Docker containers make it easier to move software around between clusters, data centers, or clouds. As it's emerged as a de facto standard, the Docker formatting approach has served largely as the model for the App C specification of the Open Container Initiative. CoreOS, a supplier of container host Linux, drew up the specification.

If CoreOS, Docker, and other container technology suppliers adhere to the spec, it will be a step toward making container operation on clouds more interoperable.

For that matter, a Docker container that is ready to be deployed by the Amazon Container Service today is also theoretically ready for operation on Google Compute Engine. Each container contains the elements needed in its deployment environment along with instructions for operating system services that it needs from the host.

At the OpenStack Silicon Valley gathering of OpenStack implementers in Mountain View, California, Wednesday, Aug. 26, McLuckie went a step further in his description of Docker. "Docker recognized the value of the stackable file system. You can just deploy it and it's great. It's good for the developer experience," he told the assembly at the Computer History Museum.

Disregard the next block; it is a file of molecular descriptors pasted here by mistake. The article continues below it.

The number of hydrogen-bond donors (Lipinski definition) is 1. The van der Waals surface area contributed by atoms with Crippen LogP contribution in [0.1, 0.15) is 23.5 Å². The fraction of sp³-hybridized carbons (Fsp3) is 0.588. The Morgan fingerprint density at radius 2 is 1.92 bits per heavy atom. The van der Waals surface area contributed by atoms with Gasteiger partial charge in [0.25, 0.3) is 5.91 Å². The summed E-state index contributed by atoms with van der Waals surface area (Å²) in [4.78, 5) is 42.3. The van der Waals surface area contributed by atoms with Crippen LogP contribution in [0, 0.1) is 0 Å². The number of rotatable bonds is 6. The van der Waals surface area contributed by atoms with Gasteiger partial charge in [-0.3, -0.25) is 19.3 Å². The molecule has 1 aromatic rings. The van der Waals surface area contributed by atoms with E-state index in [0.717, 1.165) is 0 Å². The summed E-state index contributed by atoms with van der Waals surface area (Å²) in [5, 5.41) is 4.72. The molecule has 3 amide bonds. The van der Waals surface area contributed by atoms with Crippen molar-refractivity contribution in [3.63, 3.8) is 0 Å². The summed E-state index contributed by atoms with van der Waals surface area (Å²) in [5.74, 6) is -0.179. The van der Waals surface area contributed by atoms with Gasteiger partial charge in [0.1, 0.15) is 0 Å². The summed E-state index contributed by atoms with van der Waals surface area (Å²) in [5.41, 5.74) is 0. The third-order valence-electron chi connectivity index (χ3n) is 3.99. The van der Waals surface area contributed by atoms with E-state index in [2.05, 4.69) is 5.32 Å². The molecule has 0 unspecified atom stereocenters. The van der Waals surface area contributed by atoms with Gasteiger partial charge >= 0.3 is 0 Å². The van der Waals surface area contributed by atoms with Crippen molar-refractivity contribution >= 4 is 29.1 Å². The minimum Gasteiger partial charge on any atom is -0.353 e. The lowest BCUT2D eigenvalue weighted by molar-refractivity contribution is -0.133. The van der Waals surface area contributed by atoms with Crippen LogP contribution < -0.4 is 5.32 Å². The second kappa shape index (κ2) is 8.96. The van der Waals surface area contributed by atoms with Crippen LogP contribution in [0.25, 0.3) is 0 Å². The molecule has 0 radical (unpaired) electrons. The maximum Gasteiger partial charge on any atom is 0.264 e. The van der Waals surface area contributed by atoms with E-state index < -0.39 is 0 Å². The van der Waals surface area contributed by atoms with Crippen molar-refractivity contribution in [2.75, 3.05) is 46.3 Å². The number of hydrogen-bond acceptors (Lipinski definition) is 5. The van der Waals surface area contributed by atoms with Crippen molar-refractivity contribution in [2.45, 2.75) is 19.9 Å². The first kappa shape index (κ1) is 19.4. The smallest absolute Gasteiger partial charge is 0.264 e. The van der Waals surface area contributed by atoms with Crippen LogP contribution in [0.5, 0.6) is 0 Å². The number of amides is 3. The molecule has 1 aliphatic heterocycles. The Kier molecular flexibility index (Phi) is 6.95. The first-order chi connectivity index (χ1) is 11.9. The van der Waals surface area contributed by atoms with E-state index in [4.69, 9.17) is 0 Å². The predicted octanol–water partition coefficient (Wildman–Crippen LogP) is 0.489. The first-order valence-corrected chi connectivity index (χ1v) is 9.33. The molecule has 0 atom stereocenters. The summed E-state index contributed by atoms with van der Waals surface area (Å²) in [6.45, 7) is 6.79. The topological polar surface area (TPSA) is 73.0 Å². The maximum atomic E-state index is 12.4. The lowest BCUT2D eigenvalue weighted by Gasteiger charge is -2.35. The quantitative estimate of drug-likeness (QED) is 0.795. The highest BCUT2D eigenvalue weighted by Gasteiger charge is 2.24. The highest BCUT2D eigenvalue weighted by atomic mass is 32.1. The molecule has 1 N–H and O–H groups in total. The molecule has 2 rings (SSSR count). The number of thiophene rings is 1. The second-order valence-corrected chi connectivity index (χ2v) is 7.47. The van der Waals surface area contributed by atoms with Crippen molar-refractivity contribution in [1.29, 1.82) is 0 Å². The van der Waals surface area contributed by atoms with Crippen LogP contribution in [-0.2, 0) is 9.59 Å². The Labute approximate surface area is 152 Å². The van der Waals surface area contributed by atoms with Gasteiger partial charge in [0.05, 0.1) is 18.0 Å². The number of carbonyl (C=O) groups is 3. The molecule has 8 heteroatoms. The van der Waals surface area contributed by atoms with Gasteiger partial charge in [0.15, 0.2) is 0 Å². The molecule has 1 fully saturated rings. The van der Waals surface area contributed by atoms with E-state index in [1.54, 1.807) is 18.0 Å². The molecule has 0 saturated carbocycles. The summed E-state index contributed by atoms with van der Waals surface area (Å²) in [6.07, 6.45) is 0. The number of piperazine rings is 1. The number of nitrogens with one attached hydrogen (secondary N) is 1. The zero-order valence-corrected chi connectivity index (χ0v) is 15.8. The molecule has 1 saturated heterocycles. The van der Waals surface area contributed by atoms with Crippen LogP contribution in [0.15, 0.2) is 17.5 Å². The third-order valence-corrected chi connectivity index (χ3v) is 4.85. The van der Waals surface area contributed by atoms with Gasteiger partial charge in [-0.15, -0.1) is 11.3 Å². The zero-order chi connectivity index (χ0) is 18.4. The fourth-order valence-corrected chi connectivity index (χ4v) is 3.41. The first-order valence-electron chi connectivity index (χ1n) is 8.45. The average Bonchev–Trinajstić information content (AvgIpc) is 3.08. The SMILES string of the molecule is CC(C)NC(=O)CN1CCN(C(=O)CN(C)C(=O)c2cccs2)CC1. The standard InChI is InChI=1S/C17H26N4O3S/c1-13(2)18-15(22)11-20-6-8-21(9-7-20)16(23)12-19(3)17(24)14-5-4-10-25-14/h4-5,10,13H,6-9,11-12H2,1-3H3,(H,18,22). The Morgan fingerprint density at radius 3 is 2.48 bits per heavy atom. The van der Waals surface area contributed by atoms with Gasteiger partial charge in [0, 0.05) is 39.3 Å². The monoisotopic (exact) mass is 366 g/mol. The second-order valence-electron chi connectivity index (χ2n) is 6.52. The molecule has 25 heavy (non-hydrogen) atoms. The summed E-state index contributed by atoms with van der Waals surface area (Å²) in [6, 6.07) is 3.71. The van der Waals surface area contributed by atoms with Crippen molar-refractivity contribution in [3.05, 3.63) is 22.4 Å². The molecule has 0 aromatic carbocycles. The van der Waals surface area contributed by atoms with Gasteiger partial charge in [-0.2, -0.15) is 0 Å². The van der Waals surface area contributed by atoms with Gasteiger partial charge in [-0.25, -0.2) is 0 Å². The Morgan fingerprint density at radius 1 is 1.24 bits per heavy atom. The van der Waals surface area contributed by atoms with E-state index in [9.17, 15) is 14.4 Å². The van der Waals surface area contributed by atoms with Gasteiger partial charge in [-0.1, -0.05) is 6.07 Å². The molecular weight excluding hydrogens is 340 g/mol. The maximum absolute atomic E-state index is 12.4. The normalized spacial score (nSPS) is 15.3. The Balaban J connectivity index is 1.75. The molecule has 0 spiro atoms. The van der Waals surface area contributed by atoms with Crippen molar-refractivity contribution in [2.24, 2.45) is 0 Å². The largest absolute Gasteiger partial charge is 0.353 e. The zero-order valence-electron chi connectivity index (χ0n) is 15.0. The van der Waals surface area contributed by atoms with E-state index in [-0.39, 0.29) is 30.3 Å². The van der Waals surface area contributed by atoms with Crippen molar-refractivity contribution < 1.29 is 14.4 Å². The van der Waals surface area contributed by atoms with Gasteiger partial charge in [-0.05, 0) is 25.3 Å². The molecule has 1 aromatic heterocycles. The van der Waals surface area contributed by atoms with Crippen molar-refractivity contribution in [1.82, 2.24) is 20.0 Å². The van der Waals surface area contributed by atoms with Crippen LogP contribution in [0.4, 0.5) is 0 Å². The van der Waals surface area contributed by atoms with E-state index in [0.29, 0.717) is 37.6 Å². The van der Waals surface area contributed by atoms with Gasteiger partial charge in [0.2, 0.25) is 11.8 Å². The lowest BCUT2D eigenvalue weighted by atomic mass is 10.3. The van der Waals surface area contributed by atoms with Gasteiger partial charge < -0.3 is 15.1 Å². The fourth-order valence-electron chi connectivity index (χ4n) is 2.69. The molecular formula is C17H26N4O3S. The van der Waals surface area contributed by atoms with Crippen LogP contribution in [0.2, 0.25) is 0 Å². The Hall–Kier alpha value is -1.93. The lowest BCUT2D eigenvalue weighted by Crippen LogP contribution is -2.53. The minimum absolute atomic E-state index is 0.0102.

Docker creates "a really amazing first five hours" for a developer as he or she finishes writing code and gets it ready for deployments. But McLuckie added, "I'm worried about its operation for the next five years." For improvements on that front, Google and other cloud suppliers will keep working on their container management services.

About the Author(s)

Charles Babcock

Editor at Large, Cloud

Charles Babcock is an editor-at-large for InformationWeek and author of Management Strategies for the Cloud Revolution, a McGraw-Hill book. He is the former editor-in-chief of Digital News, former software editor of Computerworld and former technology editor of Interactive Week. He is a graduate of Syracuse University where he obtained a bachelor's degree in journalism. He joined the publication in 2003.